Cork minor football manager Ray O'Mahony on why Rebel underage structures are working well

'It has taken a bit of time but I believe that the pathways put in place here in Cork are the right ones...'
Cork minor football manager Ray O'Mahony on why Rebel underage structures are working well

Brian Hayes of Cork holds the cup as he celebrates with his teammates after last season's Munster minor football success. Piaras Ó Mídheach/Sportsfile

CORK GAA minor football manager Ray O’Mahony and his backroom team are diligently preparing their inter-county panel for next year’s championship.

Dublin native Ray O’Mahony is no stranger within Cork GAA circles. 

The new football minor manager’s roots can be traced back to Kilmacud Crokes. O’Mahony moved to Cork 16 years ago, got married and his family have been heavily involved with local club Éire Óg ever since. 

The Dubliner’s coaching CV is bookmarked with numerous successes as part of Éire Óg’s underage, U21 and senior football setups.

Working alongside GDAs like James McCarthy exposed Ray O’Mahony to Cork GAA’s Development squad programme where he looked after the Mid-Cork regional team for a number of years.

Newly introduced coaching pathways allowed O’Mahony to cut his teeth at development squad level before graduating to the Cork U16 and minor inter-county setups.

“First and foremost, it is an honour to be asked to coach the Cork minor footballers. It has taken a bit of time but I believe that the pathways and structures put in place here in Cork are the right ones. A lot of hard work from the likes of Conor Counihan and Kevin O’Callaghan has helped make those pathways happen.

“There are a lot of good people, from right around the county, on board to make sure Cork football’s trajectory moves upwards. Long-term plans are now in place to help Cork GAA become successful.” 

In 2022, Cork’s minors suffered a disappointing start by suffering a 1-16 to 0-5 Munster championship humbling at the hands of old rivals Kerry.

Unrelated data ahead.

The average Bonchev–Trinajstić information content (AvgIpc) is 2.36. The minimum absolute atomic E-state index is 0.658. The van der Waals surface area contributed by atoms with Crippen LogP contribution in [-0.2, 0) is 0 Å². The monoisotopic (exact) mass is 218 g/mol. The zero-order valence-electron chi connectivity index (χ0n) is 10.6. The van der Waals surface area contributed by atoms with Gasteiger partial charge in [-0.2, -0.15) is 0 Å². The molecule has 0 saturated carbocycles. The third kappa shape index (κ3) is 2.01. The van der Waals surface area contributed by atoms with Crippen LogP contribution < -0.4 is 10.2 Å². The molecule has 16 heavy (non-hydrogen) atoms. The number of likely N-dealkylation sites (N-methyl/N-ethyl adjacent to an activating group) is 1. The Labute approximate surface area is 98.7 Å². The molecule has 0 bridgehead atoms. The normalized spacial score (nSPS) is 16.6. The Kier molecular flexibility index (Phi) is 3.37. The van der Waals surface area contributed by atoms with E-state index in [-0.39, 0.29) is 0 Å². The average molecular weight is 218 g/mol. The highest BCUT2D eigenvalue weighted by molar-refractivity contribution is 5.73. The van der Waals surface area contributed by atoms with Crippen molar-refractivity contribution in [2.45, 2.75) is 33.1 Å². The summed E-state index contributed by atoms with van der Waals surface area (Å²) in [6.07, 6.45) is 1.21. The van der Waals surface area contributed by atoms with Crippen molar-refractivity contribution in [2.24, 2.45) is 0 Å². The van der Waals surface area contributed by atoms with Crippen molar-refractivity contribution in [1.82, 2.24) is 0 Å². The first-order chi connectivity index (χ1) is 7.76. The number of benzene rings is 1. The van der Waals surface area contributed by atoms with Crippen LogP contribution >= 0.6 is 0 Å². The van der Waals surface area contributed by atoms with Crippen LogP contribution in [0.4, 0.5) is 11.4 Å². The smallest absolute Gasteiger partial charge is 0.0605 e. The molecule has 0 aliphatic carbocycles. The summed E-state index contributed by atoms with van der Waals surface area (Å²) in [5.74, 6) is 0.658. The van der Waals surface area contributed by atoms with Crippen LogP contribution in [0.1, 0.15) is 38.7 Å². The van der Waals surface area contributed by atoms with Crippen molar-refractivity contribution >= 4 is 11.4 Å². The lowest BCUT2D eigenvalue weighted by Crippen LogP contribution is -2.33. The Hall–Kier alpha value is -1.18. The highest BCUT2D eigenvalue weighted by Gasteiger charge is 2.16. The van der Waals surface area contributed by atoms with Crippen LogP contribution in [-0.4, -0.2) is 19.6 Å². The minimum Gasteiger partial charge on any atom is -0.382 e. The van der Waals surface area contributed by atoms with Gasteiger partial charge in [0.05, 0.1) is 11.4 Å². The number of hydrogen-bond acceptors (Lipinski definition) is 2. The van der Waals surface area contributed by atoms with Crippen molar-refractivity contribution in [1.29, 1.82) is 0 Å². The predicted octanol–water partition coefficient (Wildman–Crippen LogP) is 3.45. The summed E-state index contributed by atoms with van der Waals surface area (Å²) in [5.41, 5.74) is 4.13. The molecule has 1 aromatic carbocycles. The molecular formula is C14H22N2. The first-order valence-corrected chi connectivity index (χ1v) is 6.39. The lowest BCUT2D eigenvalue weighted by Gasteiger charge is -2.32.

Creditably, the Rebels rebounded in style, seeing off Tipperary 3-20 to 1-13 before gaining revenge on the Kingdom thanks to a 3-11 to 0-9 Munster final win at Páirc Uí Rinn.

Sadly, Derry ended Cork’s All-Ireland minor football aspirations at the quarter-finals stage in O’Moore Park.

Encouragingly, Ray O’Mahony’s two-year stint with the Cork U16’s means the Éire Óg coach already has a good idea of the raw material at his disposal heading into 2023.

Daniel Cronin (St. Mary’s), Eamon O’Connor (Kildorrery), Daire O’Sullivan (Naomh Abán), James Condon (Glanworth) and Declan Murphy (St. Finbarr’s) will form O’Mahony’s management team for next year’s campaign.

The new backroom team have cast their net far and wide in search of Cork’s next batch of inter-county footballers.

“I would know most of the group that we are currently working with since late last year,” the Cork minor football manager said.

“Already this year we took a look at players from all four regions, 123 players in total. We narrowed that down to 60 but also brought in additional players who we thought were performing well at club and schools' level.

Two months ago, we cut the minor squad to 46. It is a hard place to be when you are breaking that kind of news to young lads. It is not a nice part of the job.

“We looked right across the county to see what talent was available to us. As well as that, an invite was sent to all Cork GAA clubs to send anyone they felt was worth trialling for next year’s minor panel. 

"So over the last four weeks, my management team and I have seen an additional 106 players.

“We narrowed that down to 17 and added those to what we already have. So that’s where the minor panel is at right now but what’s clear to me is that there are a lot of talented footballers in this county.” 


Current Croke Park rules do not permit any minor inter-county training until January 1 and no challenge matches until the first day of the following month. So the remainder of the year will see the Cork minors completing strength and conditioning gym programmes.

Looking ahead, what are the new Cork GAA minor football manager’s hopes for 2023?

“Well firstly, I have to say that we have a great bunch of lads this year. Anything we ask them to do, they do. The commitment is there. 

Some of these guys are making three-and-a-half-hour roundtrips just to make training.

“Developing these guys as people is important. They are gaining life skills in terms of planning, discipline and balancing their time. On the football side, we want to progress as far as possible in the championship.

“So for 2023, we will take it one game at a time. The Munster championship is our priority, and we will see whatever comes after that.”

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